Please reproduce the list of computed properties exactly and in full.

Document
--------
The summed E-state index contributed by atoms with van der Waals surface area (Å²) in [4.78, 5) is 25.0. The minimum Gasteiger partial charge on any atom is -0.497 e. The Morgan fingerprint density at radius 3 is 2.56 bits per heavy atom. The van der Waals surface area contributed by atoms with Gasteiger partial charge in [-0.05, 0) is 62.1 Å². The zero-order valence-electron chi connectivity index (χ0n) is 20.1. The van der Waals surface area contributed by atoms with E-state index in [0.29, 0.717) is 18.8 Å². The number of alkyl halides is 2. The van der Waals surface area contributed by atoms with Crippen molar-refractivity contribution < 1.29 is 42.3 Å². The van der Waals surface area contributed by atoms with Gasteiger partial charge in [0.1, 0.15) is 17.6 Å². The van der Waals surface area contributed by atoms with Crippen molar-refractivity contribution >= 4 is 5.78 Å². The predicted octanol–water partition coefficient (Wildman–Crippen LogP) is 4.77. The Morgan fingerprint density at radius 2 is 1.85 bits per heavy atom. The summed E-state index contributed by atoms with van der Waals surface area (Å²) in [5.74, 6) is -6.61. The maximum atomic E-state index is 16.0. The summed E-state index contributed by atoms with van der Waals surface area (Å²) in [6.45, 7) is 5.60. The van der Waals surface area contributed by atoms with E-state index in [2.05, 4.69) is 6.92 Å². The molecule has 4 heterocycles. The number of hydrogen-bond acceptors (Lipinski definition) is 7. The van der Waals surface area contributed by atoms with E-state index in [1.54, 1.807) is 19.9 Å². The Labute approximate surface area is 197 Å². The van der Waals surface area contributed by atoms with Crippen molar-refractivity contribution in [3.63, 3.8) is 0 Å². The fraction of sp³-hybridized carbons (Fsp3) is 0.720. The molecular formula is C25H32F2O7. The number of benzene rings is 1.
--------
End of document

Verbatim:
The summed E-state index contributed by atoms with van der Waals surface area (Å²) in [4.78, 5) is 25.0. The minimum Gasteiger partial charge on any atom is -0.497 e. The Morgan fingerprint density at radius 3 is 2.56 bits per heavy atom. The van der Waals surface area contributed by atoms with Gasteiger partial charge in [-0.05, 0) is 62.1 Å². The zero-order valence-electron chi connectivity index (χ0n) is 20.1. The van der Waals surface area contributed by atoms with E-state index in [0.29, 0.717) is 18.8 Å². The number of alkyl halides is 2. The van der Waals surface area contributed by atoms with Crippen molar-refractivity contribution < 1.29 is 42.3 Å². The van der Waals surface area contributed by atoms with Gasteiger partial charge in [0.1, 0.15) is 17.6 Å². The van der Waals surface area contributed by atoms with Crippen molar-refractivity contribution >= 4 is 5.78 Å². The predicted octanol–water partition coefficient (Wildman–Crippen LogP) is 4.77. The Morgan fingerprint density at radius 2 is 1.85 bits per heavy atom. The summed E-state index contributed by atoms with van der Waals surface area (Å²) in [5.74, 6) is -6.61. The maximum atomic E-state index is 16.0. The summed E-state index contributed by atoms with van der Waals surface area (Å²) in [6.45, 7) is 5.60. The van der Waals surface area contributed by atoms with E-state index in [2.05, 4.69) is 6.92 Å². The molecule has 4 heterocycles. The number of hydrogen-bond acceptors (Lipinski definition) is 7. The van der Waals surface area contributed by atoms with E-state index in [1.54, 1.807) is 19.9 Å². The Labute approximate surface area is 197 Å². The van der Waals surface area contributed by atoms with Crippen molar-refractivity contribution in [3.63, 3.8) is 0 Å². The fraction of sp³-hybridized carbons (Fsp3) is 0.720. The molecular formula is C25H32F2O7. The number of benzene rings is 1.